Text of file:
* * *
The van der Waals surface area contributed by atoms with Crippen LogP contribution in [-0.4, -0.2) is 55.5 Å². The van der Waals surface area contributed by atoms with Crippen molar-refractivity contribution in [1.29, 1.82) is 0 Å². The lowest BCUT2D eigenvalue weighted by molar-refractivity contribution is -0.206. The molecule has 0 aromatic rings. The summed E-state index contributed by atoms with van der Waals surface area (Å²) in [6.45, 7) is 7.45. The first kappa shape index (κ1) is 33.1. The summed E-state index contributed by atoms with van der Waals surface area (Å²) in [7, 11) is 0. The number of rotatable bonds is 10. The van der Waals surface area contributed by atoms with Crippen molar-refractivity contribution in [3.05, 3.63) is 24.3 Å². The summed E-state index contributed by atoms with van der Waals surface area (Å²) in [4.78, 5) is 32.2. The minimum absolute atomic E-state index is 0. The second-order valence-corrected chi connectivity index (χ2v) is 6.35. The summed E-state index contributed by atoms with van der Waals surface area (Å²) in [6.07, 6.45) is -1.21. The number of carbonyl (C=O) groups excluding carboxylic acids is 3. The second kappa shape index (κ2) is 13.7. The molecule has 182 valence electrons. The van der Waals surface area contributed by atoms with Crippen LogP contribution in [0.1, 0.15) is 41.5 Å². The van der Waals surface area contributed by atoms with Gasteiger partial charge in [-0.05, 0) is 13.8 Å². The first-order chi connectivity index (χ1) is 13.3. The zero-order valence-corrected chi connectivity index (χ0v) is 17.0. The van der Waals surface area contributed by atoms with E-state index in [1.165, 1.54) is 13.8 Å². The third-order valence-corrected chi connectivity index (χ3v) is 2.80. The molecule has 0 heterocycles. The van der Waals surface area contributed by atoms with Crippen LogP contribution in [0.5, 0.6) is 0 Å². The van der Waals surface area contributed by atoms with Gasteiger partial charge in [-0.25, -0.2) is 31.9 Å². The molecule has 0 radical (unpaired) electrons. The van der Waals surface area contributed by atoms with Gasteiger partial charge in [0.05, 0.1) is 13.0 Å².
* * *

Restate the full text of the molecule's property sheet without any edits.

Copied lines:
The van der Waals surface area contributed by atoms with Crippen LogP contribution in [-0.4, -0.2) is 55.5 Å². The van der Waals surface area contributed by atoms with Crippen molar-refractivity contribution in [1.29, 1.82) is 0 Å². The lowest BCUT2D eigenvalue weighted by molar-refractivity contribution is -0.206. The molecule has 0 aromatic rings. The summed E-state index contributed by atoms with van der Waals surface area (Å²) in [6.45, 7) is 7.45. The first kappa shape index (κ1) is 33.1. The summed E-state index contributed by atoms with van der Waals surface area (Å²) in [7, 11) is 0. The number of rotatable bonds is 10. The van der Waals surface area contributed by atoms with Crippen molar-refractivity contribution in [3.05, 3.63) is 24.3 Å². The summed E-state index contributed by atoms with van der Waals surface area (Å²) in [4.78, 5) is 32.2. The minimum absolute atomic E-state index is 0. The second-order valence-corrected chi connectivity index (χ2v) is 6.35. The summed E-state index contributed by atoms with van der Waals surface area (Å²) in [6.07, 6.45) is -1.21. The number of carbonyl (C=O) groups excluding carboxylic acids is 3. The second kappa shape index (κ2) is 13.7. The molecule has 182 valence electrons. The van der Waals surface area contributed by atoms with Crippen LogP contribution in [0.1, 0.15) is 41.5 Å². The van der Waals surface area contributed by atoms with Gasteiger partial charge in [-0.05, 0) is 13.8 Å². The first-order chi connectivity index (χ1) is 13.3. The zero-order valence-corrected chi connectivity index (χ0v) is 17.0. The van der Waals surface area contributed by atoms with E-state index in [1.165, 1.54) is 13.8 Å². The third-order valence-corrected chi connectivity index (χ3v) is 2.80. The molecule has 0 heterocycles. The van der Waals surface area contributed by atoms with Crippen LogP contribution in [0.5, 0.6) is 0 Å². The van der Waals surface area contributed by atoms with Gasteiger partial charge in [-0.25, -0.2) is 31.9 Å². The molecule has 0 radical (unpaired) electrons. The van der Waals surface area contributed by atoms with Gasteiger partial charge in [0.05, 0.1) is 13.0 Å².